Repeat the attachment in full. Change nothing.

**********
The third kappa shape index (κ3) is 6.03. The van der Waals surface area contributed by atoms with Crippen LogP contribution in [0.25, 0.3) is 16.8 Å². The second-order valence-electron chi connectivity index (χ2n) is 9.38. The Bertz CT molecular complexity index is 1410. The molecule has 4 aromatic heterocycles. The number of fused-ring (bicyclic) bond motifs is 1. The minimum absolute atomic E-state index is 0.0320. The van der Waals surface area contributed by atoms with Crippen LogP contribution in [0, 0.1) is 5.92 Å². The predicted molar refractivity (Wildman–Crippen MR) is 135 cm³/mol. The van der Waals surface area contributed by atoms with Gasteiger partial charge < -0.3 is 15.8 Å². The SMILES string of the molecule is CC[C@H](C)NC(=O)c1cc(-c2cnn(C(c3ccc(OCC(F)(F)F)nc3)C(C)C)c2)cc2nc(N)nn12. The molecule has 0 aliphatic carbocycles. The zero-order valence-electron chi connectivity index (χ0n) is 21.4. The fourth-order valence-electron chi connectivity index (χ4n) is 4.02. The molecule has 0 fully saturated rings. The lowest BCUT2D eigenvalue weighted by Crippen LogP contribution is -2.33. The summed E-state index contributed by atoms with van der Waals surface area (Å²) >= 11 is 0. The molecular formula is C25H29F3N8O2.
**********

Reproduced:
The third kappa shape index (κ3) is 6.03. The van der Waals surface area contributed by atoms with Crippen LogP contribution in [0.25, 0.3) is 16.8 Å². The second-order valence-electron chi connectivity index (χ2n) is 9.38. The Bertz CT molecular complexity index is 1410. The molecule has 4 aromatic heterocycles. The number of fused-ring (bicyclic) bond motifs is 1. The minimum absolute atomic E-state index is 0.0320. The van der Waals surface area contributed by atoms with Crippen LogP contribution in [0, 0.1) is 5.92 Å². The predicted molar refractivity (Wildman–Crippen MR) is 135 cm³/mol. The van der Waals surface area contributed by atoms with Gasteiger partial charge < -0.3 is 15.8 Å². The SMILES string of the molecule is CC[C@H](C)NC(=O)c1cc(-c2cnn(C(c3ccc(OCC(F)(F)F)nc3)C(C)C)c2)cc2nc(N)nn12. The molecule has 0 aliphatic carbocycles. The zero-order valence-electron chi connectivity index (χ0n) is 21.4. The fourth-order valence-electron chi connectivity index (χ4n) is 4.02. The molecule has 0 fully saturated rings. The lowest BCUT2D eigenvalue weighted by Crippen LogP contribution is -2.33. The summed E-state index contributed by atoms with van der Waals surface area (Å²) >= 11 is 0. The molecular formula is C25H29F3N8O2.